Eye Candy for Today: Theodore Rousseau landscape

The Edge of the Woods at Monts-Girard, Fontainebleau Forest, Théodor Rousseau

The Edge of the Woods at Monts-Girard, Fontainebleau Forest, Théodor Rousseau (details)

The Edge of the Woods at Monts-Girard, Fontainebleau Forest, Théodor Rousseau, oil on wood, roughly 32 x 48 inches, (80 x 122 cm), in the collection of the Metropolitan Museum of Art, which has zoomable and downloadable versions of the high-res image.

Rousseau was one of the primere painters of the Barbizon School, painting in the nearby Forest of Fontainebleau.

This is a prime example of his paintings of the area, a wonderful contrast of light and dark and a beautifully balanced composition. I love in particular the studied variation of cloud types in the sky.


Eye Candy for Today: Summer Bloom by Joaquim Vayreda

Summer Bloom by Joaquim Vayreda

Summer Bloom by Joaquim Vayreda (details)

Summer Bloom by Joaquim Vayreda, roughly 52 x 104 inches (130 x 263 cm).

Link is to Google Art Project; downloadable image on Wikimedia Commons, original is in the Museu Nacional D’Art de Catalunya, Barcelona.

We can start the summer with this beautifully idyllic pastoral scene by 19th century Spanish painter Joaquim Vayreda.

The wide aspect ratio — something we might call “cinematic ” today — adds a sense of grandeur and a feeling of theatre. I like the shape of the water and its surface patterns, as well as Vayreda’s soft touch with the background foliage,


Negative Space stop-motion animation

Negative Space animation screen capture
Negative Space animation screen captures

Negative Space is a touching and beautifully realized stop-motion animated short by Ru Kuwahata and Max Porter. It focuses on a father and son who bond over the way to properly pack a suitcase.

My link is to the short hosted on Cartoon Brew, which is where I encountered the film. There is also a page and short film devoted to the making of the animation.


Robert S. Duncanson

Robert S Duncanson
Robert S Duncanson

Robert S. Duncanson might be the most significant American landscape painter you never heard of. There is even some confusion about his name and the national origin of his father.

Referred to by critics in the early part of the 19th century as the “best landscape painter in the west”, Duncanson spent much of his career in the Ohio Valley. Though popular during his lifetime, demand for his work faded after his death, but has since regained critical and scholarly favor.

You will find references to to his mother as the descendent of slaves from Virginia — which is accurate — but characterizations of his father as “Scottish-Canadian” are apparently untrue, as is the middle name “Scott” that you will find in many listings (perhaps due to the same misunderstanding). According to Duncanson scholar Joseph D. Ketner II, his middle name was actually “Seldon”, and you will find both names assigned to him in various bios.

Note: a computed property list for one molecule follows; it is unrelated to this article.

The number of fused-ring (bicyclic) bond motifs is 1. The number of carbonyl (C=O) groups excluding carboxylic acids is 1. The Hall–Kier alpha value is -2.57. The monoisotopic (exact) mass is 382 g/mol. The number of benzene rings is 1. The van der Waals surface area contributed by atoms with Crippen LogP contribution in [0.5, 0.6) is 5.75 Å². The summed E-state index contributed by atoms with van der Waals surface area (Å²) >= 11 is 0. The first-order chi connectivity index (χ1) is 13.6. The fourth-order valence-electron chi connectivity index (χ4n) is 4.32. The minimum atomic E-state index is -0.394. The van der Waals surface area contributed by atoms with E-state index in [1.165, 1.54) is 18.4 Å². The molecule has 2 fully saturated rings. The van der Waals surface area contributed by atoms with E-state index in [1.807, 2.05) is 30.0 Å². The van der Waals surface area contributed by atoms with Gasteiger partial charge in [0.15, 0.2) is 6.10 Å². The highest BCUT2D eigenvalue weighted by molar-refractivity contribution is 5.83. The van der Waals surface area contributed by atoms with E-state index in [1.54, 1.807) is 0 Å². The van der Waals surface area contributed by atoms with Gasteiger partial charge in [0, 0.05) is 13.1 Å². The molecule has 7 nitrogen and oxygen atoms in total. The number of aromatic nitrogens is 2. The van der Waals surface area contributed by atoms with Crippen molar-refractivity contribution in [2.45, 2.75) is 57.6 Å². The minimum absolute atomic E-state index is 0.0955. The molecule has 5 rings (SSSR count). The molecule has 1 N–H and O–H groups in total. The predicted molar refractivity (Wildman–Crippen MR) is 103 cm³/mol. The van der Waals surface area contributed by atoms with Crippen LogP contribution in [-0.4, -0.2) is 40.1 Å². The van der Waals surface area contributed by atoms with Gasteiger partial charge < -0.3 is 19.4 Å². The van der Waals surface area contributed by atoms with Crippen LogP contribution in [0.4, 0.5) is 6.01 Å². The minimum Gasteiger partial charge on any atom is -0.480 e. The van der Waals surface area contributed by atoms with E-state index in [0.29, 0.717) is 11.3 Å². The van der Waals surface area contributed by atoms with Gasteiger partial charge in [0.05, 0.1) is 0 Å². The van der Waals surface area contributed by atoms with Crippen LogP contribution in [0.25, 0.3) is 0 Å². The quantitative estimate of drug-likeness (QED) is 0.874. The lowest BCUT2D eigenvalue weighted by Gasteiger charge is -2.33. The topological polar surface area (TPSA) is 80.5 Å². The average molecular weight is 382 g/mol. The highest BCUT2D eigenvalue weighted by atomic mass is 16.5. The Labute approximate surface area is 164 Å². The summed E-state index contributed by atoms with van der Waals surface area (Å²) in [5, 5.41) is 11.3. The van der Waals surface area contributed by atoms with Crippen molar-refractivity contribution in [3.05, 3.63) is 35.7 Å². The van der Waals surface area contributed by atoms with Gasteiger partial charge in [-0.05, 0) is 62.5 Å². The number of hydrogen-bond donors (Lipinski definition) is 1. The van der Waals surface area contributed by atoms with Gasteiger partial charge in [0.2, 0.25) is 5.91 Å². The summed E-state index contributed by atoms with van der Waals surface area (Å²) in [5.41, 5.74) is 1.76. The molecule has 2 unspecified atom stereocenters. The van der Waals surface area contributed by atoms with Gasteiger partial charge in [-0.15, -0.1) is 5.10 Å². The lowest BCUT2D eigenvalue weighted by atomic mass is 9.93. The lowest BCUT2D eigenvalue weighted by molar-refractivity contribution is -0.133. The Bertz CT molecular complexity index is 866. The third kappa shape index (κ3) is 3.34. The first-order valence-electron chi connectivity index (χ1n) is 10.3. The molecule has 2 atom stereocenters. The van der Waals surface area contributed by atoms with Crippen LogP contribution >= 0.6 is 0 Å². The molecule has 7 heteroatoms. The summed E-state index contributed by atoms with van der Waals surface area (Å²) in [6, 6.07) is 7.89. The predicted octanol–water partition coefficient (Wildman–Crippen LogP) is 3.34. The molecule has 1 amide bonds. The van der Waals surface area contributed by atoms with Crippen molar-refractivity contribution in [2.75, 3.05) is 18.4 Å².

Duncanson was able to travel and exhibit in Europe, possibly sponsored initially by an abolitionist organization, and is considered the first African American painter to achieve international acclaim.

People were impressed then, as they are now, by the dramatic sweep and atmospheric range of his large scale landscapes. Though I’ve tried to include a few detail crops, most of the images of his paintings I’ve shown here don’t demonstrate the appeal of his work, and I suggest following the links provided — particularly to the Smithsonian American Art Museum and the Google Art Project — to see his work in high resolution and greater detail.

There is something about the visual texture, lighting effects and choice of subject in Duncanson’s work that give me a feeling almost of magic realism. Like his Hudson River School contemporaries, from whom he took inspiration, many of his compositions were invented, or referenced from various locations and assembled in an invented whole.

Such is the case of what is considered his masterpiece, a painting titled “Land of the Lotus Eaters“, that was inspired by a poem of Alfred Lord Tennyson (images above, bottom, with detail). Unfortunately, most images of this painting appear to me as though the green passages have been suppressed in reproduction, but I haven’t been able to find a more definitive version.


James Ransome

illustration by James Ransome

illustrations by James Ransome

James E. Ransome is an award winning American illustrator of children’s books, with over 60 books — as well as murals, posters editorial illustration and gallery paintings — to his name. He has been awarded the Coretta Scott King and NAACP Image awards, and was named one of 75 authors and illustrators everyone should know by the Children’s Book Council.

Ransome studied illustration at Pratt Institute, and credits prior study of film making and photography with helping to shape his approach. His style is naturalistic, with a nicely fluid feeling to many of his figures. While at Pratt, he encountered well known illustrator Jerry Pinkney, who he now counts as a friend and mentor.

Ransome’s website has galleries of his illustration as well as other paintings and drawings. There are two process videos that show him working with watercolor and with a preliminary drawing. In addition, Ransome is featured in a series of Videos from KidLit TV titled Young at Art, in which he gives demonstrates fundamental art techniques for kids.

Ransome has prints of some of his pieces available on Etsy.

Ransome is married to author Lesa-Cline-Ransome, and has illustrated a number of her biographical children’s titles.